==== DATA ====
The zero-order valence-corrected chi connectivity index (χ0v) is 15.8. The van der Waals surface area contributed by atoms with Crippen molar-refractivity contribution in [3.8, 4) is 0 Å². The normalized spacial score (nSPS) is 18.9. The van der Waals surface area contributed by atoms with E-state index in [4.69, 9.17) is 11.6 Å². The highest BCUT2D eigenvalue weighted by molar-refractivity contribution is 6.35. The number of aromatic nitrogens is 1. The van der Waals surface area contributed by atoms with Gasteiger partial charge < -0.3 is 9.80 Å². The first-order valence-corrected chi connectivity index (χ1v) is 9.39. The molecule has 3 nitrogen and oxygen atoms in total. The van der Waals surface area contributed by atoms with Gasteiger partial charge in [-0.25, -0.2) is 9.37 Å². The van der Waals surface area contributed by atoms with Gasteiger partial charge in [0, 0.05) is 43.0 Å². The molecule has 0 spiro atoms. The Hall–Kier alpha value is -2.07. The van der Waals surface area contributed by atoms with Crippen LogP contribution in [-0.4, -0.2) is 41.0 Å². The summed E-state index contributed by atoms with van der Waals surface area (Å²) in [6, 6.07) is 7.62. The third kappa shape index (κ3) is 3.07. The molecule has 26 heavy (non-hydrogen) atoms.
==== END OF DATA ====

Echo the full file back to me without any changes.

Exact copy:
The zero-order valence-corrected chi connectivity index (χ0v) is 15.8. The van der Waals surface area contributed by atoms with Crippen molar-refractivity contribution in [3.8, 4) is 0 Å². The normalized spacial score (nSPS) is 18.9. The van der Waals surface area contributed by atoms with E-state index in [4.69, 9.17) is 11.6 Å². The highest BCUT2D eigenvalue weighted by molar-refractivity contribution is 6.35. The number of aromatic nitrogens is 1. The van der Waals surface area contributed by atoms with Gasteiger partial charge < -0.3 is 9.80 Å². The first-order valence-corrected chi connectivity index (χ1v) is 9.39. The molecule has 3 nitrogen and oxygen atoms in total. The van der Waals surface area contributed by atoms with Gasteiger partial charge in [-0.25, -0.2) is 9.37 Å². The van der Waals surface area contributed by atoms with Gasteiger partial charge in [0, 0.05) is 43.0 Å². The molecule has 0 spiro atoms. The Hall–Kier alpha value is -2.07. The van der Waals surface area contributed by atoms with Crippen LogP contribution in [-0.4, -0.2) is 41.0 Å². The summed E-state index contributed by atoms with van der Waals surface area (Å²) in [6, 6.07) is 7.62. The third kappa shape index (κ3) is 3.07. The molecule has 26 heavy (non-hydrogen) atoms.